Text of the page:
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Impact of the Discovery of the Vaccination

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Published: Fri, 15 Sep 2017

An important Discovery in Microbiology

Edward Jenner 

Discovery of the vaccination

Thesis: The discovery of the vaccine was extremely important to the lives of both humans and animals.

There are many discoveries that are extremely important to the advancement of microbiology currently today. Micro-organisms cannot be seen with the naked eye their discovery was linked to the production of the microscope. The first person to see micro -organisms was a microscope maker Antoni van Leeuwenhoek in 1964. (Madigan et al 2003) Centuries after that discovery, a man called Edward Jenner discovered vaccination. He achieved this by eliminating small pox back in the eighteen century. In the eighteenth century, this disease was a fatal disease that accounted for 10% of deaths. That with the most part of the disease effecting young children and the killed 20-50% of those that was effected. And those that survived was led to blindness with the small pox’s. (Smith 2011) I believe this is the most important discovery in microbiology to date, and this is what I am going to be writing about in my essay.

Edward Jenner was a scientist who invented the small pox vaccination back in 1798. He discovered that by using a material from cow pox this would prevent many people from getting infected with small pox. This man started the science of immunology (Smith 2011). Pox viruses are the most complex and largest viruses and are not able to metabolize on their own. By the achievement of Edward Jenner, the application of this vaccine, has eradicated in the wild and is the first disease to be eliminate in this way. (Madigan et al 2003)

Edward Jenner grew up in the countryside and this is where he achieved his early studies of smallpox and first inoculation. This is where he immunized the power of the cow pox. He collected any information form the milk maids about the disease, and then observed the milk maids for 10 years and then brought about his own experiment by inoculating a young boy. This young boy never had small pox and Jenner inoculated him with cow pox. The infected young man became ill, but after a few days made a full recovery with no side effects (Mc Nally 2001). This young boy became resistant to this disease because he was exposed to the disease, this is called passive immunity. Passive immunity occurred here because the young boy was exposed to the antigen which was the small pox. Edward Jenner achieved this when he injected the young boy with the material of the antigen. The young boy that Jenner injected acquired the infection and became immune to the disease. When the disease was introduced into the body the immune cells produced a large quantity of the antigen specific immune effector molecules that caused the immunity. The herd effect had an major impact on the termination of the small pox disease, the uptake of large amount of vaccines into different amounts of people caused the vaccine to become eradicated.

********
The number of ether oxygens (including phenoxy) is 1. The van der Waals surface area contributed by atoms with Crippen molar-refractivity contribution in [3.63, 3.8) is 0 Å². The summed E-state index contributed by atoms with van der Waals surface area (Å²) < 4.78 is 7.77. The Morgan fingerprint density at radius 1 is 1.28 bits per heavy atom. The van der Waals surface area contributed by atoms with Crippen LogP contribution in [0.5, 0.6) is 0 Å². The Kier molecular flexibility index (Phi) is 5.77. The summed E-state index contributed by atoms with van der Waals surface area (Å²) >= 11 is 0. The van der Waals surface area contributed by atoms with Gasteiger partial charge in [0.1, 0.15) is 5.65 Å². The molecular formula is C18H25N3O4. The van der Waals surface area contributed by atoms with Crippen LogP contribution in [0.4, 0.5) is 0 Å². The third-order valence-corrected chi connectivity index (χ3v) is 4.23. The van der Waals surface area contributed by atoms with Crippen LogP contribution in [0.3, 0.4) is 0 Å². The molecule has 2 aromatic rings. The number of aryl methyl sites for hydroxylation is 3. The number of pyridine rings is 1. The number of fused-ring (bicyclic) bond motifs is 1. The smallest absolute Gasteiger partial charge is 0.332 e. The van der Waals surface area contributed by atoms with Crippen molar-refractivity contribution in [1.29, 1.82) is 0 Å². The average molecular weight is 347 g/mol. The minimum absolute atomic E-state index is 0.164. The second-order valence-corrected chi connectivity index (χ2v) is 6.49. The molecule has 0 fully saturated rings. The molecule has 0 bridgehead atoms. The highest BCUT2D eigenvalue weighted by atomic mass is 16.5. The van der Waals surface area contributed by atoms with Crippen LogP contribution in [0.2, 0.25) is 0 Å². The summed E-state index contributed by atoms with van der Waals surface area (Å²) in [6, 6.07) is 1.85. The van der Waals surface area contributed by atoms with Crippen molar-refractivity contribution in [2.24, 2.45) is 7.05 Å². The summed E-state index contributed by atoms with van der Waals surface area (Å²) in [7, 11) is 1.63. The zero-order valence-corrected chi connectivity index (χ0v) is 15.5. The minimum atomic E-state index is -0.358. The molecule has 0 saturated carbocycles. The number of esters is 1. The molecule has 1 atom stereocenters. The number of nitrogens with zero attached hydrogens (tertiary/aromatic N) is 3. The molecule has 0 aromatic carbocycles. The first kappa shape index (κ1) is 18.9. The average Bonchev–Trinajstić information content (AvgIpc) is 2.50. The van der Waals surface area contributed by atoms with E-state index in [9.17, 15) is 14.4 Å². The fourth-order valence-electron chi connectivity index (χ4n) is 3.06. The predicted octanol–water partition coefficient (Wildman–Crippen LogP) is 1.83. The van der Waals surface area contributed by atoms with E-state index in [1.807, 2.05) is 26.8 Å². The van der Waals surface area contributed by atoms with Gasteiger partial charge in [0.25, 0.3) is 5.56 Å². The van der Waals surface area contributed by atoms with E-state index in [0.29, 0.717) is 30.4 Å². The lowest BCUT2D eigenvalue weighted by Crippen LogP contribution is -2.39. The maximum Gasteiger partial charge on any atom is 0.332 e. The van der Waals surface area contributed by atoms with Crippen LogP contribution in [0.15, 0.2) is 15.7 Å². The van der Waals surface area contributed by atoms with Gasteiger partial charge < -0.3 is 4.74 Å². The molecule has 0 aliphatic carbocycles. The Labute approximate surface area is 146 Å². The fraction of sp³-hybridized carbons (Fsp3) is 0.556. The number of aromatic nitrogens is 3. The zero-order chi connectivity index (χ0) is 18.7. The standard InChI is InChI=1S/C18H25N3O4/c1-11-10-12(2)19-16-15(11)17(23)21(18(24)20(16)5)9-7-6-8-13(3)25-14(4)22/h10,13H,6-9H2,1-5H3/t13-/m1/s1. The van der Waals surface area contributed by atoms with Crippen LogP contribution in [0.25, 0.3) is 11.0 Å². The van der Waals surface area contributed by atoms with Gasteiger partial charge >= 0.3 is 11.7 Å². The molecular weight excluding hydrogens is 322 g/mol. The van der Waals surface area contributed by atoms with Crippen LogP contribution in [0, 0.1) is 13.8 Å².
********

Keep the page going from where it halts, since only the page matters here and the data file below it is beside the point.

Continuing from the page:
Edward Jenner is said to be the father of immunity, and he achieved this by preventing deaths during the seventeen century. He was a pioneer to many other scientists and demonstrated that his inoculations saved many humans lives. Many years after this a second vaccine was discovered by a scientist called Louis Pasteur wanted to portray the same idea as Edward Jenner only Louis Pasteur did not want to save the lives of humans but the lives of animals. Louis Pasteur developed a vaccine against chicken cholera a disease that was terminating chickens caused by the bacteria Pasteurella multocida. This concept of using an ‘attenuated’ organism for a vaccine happened by accident in the lab of Pasteur and his fellow scientists. When he inoculated the chickens with the bacteria they became ill and when he injected them accordingly days after this they didn’t become ill. (WU X et al 2011). This showed that there was 75% of the infected diseases were zoonotic and this showed there was a vaccine against rabies a disease which was infecting both humans and animals. Initially Pasteur injected a series of increasingly viral solutions, that contained infected spinal cord from rabbit in suspect animal, mainly dogs that he used for his purpose. (Baer et al 2007). During Pasteur ‘s experiment he increased the volume of rabies which meant that there was an increase in the death of his patients. Improvements of this experiment in 1911 by another scientist called Sir David Semple. He produced a vaccine that was produced by sheep brain tissue that was activated a substance that could inactivate all the virus in the vaccine. In 1955 an American scientist introduced another improvement in the vaccine. He took brain tissue from suckling mice. He completed this as he wanted to eliminate the neurological sides effects of the disease that was concerned with the myelin in the brain tissue of adult mice. (Schneider t al 1994). The amount of myelin was greatly reduced but there still was side effects that was occurring. This was the way in which the discovery of the vaccines became as essential need for the protection of both humans and animals.